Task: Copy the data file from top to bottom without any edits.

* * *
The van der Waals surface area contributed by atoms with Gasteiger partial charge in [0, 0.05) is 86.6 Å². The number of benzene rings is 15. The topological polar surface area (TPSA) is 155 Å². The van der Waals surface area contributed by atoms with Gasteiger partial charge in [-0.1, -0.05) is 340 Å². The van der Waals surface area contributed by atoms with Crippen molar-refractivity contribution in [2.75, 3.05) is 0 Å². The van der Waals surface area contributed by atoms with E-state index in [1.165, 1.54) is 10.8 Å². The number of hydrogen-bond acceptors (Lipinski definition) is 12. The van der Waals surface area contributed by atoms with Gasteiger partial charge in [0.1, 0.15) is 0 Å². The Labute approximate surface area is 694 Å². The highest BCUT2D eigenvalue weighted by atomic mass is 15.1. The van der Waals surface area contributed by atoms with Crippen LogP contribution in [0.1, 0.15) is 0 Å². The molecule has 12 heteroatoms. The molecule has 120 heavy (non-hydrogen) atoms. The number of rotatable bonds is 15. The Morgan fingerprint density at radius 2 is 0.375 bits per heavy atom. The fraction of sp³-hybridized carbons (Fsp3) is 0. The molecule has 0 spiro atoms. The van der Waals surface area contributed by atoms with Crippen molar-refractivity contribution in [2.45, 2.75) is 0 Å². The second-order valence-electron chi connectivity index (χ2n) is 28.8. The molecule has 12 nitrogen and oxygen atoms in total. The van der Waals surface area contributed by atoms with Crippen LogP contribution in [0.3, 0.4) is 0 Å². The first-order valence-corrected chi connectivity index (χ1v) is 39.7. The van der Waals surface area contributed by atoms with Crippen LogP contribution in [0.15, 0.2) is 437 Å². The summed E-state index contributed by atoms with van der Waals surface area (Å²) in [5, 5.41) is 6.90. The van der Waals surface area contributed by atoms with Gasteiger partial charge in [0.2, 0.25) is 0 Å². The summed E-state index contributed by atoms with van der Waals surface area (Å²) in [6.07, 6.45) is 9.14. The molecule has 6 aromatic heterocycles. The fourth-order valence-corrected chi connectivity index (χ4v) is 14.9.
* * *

The van der Waals surface area contributed by atoms with Gasteiger partial charge in [0, 0.05) is 86.6 Å². The number of benzene rings is 15. The topological polar surface area (TPSA) is 155 Å². The van der Waals surface area contributed by atoms with Gasteiger partial charge in [-0.1, -0.05) is 340 Å². The van der Waals surface area contributed by atoms with Crippen molar-refractivity contribution in [2.75, 3.05) is 0 Å². The van der Waals surface area contributed by atoms with E-state index in [1.165, 1.54) is 10.8 Å². The number of hydrogen-bond acceptors (Lipinski definition) is 12. The van der Waals surface area contributed by atoms with Gasteiger partial charge in [0.1, 0.15) is 0 Å². The Labute approximate surface area is 694 Å². The highest BCUT2D eigenvalue weighted by atomic mass is 15.1. The van der Waals surface area contributed by atoms with Crippen LogP contribution in [0.1, 0.15) is 0 Å². The molecule has 12 heteroatoms. The molecule has 120 heavy (non-hydrogen) atoms. The number of rotatable bonds is 15. The Morgan fingerprint density at radius 2 is 0.375 bits per heavy atom. The fraction of sp³-hybridized carbons (Fsp3) is 0. The molecule has 0 spiro atoms. The van der Waals surface area contributed by atoms with Crippen molar-refractivity contribution in [2.45, 2.75) is 0 Å². The second-order valence-electron chi connectivity index (χ2n) is 28.8. The molecule has 12 nitrogen and oxygen atoms in total. The van der Waals surface area contributed by atoms with Crippen LogP contribution in [0.3, 0.4) is 0 Å². The first-order valence-corrected chi connectivity index (χ1v) is 39.7. The van der Waals surface area contributed by atoms with Crippen LogP contribution in [0.15, 0.2) is 437 Å². The summed E-state index contributed by atoms with van der Waals surface area (Å²) in [5, 5.41) is 6.90. The van der Waals surface area contributed by atoms with Gasteiger partial charge in [0.2, 0.25) is 0 Å². The summed E-state index contributed by atoms with van der Waals surface area (Å²) in [6.07, 6.45) is 9.14. The molecule has 6 aromatic heterocycles. The fourth-order valence-corrected chi connectivity index (χ4v) is 14.9.